To a stirred solution (trace of solid present) of 4-cyanophenyl isocyanate (8.20 g, 50.0 mmoL) in 150 mL of acetonitrile was added a solution of aminomethyl sulfonic acid (5.56 g, 50.0 mmoL) and sodium hydroxide (2.00 g, 50.0 mmol) in 50 mL of water. The reaction mixture was stirred for 3.5 hours and then partially concentrated to remove the acetonitrile. The reaction slurry was diluted with 400 mL of water, stirred for 0.5 hours and filtered. The filtrate was concentrated and the residue slurried in 200 mL of acetonitrile. The slurry was filtered and the solid washed with acetonitrile and dried to afford 9.2 g of crude product.
The crude product was recrystallized from water to yield 6.76 g (45%) of the desired urea. Analytical results are given below.
1 H NMR (DMSO-D6) Δ9.63(s, 1H), 7.98(d, 2H, J=9.1 Hz), 7.55(d, 2H, J=9.1 Hz), 7.51(m, 1H), 4.65(d, 2H, J=6.0 Hz).
13 C NMR (DMSO-D6) Δ154.0, 147.2, 140.3, 140.3, 124.7, 117.0, 55.9.
Hydrogen peroxide (30%, 3.9 mL, 34.2 mmol) was added to a stirred suspension of N-(Sodiosulfomethyl)-N'-(4-cyanophenyl) urea. (3.0 g, 10.83 mmol) in ethanol (7.5 mL), water (7.5 mL), and sodium hydroxide (6N, 2.38 mL, 14.01 mmol). The reaction mixture was stirred for 1 hour at room temperature. Stirring became difficult after 15 min and 10 mL of water was added at this point. Sodium bisulfite (2 g) was added to the reaction mixture to destroy excess hydrogen peroxide. The reaction mixture was then filtered, washed with cold water (5 mL) and dried to afford 2.90 g of the desired sodium salt of the urea. This crude product was recrystallized in hot water to afford 2.5 g (78%) of the pure desired material. 1 H NMR (DMSO-D6) Δ3.99 (d, 2H, J-5.9 Hz), 7.02 (t, 1H, J=6.0 Hz), 7.13 (s, 1H), 7.44 & 7.73 (AB quartet, 4H, J=8.6 Hz), 7.9 (s, 1H), 9.1 (s, 1H). 13 C NMR (DMSO-D6) Δ56.4, 117.0, 126.9, 128.8, 143.8, 154.8, 168.2.
The taste modifier made in Example 1 was dissolved in a sucrose solution of known concentration. Three concentrations of the inhibitor were used (2, 3, and 4 mg/mL of solution). These three solutions and a sucrose solution containing no inhibitor were evaluated by each judge during each panel session. The solutions were presented in a random order and the results of each panel session were replicated three times. Sucrose references were tasted prior to each panel session (2%, 5%, 7.5%, 10%, 15% sucrose). These references were used to rate each sample.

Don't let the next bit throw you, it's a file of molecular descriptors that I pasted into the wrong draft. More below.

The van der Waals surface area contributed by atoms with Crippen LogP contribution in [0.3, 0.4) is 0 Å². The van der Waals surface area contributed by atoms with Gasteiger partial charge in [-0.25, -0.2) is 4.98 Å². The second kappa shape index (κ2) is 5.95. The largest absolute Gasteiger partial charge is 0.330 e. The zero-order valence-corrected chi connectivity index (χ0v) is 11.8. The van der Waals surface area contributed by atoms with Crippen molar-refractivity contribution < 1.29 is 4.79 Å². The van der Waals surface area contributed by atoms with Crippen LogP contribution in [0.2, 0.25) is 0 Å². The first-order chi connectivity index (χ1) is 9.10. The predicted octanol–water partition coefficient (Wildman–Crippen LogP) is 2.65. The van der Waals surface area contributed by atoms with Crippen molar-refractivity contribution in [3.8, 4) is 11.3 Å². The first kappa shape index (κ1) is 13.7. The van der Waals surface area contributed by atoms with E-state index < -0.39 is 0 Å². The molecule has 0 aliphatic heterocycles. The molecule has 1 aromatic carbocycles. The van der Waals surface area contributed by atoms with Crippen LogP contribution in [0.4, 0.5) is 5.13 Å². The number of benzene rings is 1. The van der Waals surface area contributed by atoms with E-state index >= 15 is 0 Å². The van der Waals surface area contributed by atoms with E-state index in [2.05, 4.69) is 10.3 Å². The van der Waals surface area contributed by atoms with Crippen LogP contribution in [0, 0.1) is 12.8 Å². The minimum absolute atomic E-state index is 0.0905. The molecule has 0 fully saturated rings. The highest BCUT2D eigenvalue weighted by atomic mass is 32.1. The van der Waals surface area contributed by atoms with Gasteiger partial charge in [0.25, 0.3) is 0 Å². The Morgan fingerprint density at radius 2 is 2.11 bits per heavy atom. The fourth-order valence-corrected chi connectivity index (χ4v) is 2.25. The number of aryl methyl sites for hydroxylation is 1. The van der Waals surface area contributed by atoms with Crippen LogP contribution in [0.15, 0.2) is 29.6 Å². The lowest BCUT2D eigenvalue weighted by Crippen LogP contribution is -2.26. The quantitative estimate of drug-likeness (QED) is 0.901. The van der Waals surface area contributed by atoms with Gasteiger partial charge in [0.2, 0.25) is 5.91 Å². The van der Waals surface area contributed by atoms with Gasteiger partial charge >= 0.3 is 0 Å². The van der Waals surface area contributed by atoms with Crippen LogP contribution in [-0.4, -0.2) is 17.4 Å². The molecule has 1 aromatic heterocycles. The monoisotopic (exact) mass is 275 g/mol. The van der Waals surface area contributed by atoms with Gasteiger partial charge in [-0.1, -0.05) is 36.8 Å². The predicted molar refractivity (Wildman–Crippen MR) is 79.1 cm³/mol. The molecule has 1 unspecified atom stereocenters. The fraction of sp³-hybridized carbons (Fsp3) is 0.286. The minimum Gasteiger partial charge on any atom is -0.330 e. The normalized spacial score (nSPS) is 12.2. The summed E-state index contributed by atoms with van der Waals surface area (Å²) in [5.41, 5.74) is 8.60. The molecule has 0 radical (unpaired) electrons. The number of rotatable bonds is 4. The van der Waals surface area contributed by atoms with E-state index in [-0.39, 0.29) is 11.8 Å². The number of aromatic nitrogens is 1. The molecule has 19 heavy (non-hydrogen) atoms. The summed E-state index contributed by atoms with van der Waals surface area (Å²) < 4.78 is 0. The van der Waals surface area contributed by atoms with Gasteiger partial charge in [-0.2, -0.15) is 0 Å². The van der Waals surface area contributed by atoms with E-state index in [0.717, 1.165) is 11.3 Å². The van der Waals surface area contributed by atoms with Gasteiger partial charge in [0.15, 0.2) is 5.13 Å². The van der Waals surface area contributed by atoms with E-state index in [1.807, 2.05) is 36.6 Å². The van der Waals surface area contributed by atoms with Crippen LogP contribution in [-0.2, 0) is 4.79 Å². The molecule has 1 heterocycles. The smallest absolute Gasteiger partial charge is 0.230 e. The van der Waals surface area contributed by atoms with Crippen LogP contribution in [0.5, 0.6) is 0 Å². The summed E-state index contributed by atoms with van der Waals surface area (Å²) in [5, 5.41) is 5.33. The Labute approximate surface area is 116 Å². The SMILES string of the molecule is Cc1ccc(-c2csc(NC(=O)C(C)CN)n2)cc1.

The results of an inhibitor study are shown below. The inhibitor used in this set of experiments was the sodium salt of N-(sulfomethyl)-N'-(4-cyano-phenyl) urea.
______________________________________Con. of Weight % Weight % Weight % Weight %Inhibitor of Sucrose of Sucrose of Sucrose of SucroseUsed Used Perceived Used Perceived______________________________________0.0 mg/mL 5.6 6.0 7.5 8.52.0 mg/mL 5.6 3.6 7.5 4.93.0 mg/mL 5.6 2.1 7.5 4.24.0 mg/mL 5.6 1.3 7.5 3.3______________________________________
In similar embodiments, various compounds of Formula I and mixtures of those compounds are added to sweet tasting foods, beverages and pharmaceutical compositions to inhibit the sweet taste.
The taste modifier made in Example 1 was dissolved in a caffeine solution of known concentration. Two concentrations of the inhibitor (3 and 4 mg/mL of solution) were used. These two solutions and a third solution containing only caffeine were evaluated by each judge during each panel session. The solutions were presented in a random order. Caffeine references (0.05%, 0.08% and 0.11%) were tasted prior to each panel session.
______________________________________Conc. of Weight % of Weight % ofInhibitor Caffeine CaffeineUsed Used Perceived______________________________________0.0 mg/mL 0.11 0.113.0 mg/mL 0.11 0.074.0 mg/mL 0.11 0.05______________________________________
In similar embodiments, various compounds of Formula I and mixtures of those compounds are added to bitter tasting foods, beverages and pharmaceutical compositions to inhibit bitter tasting organic compounds present therein.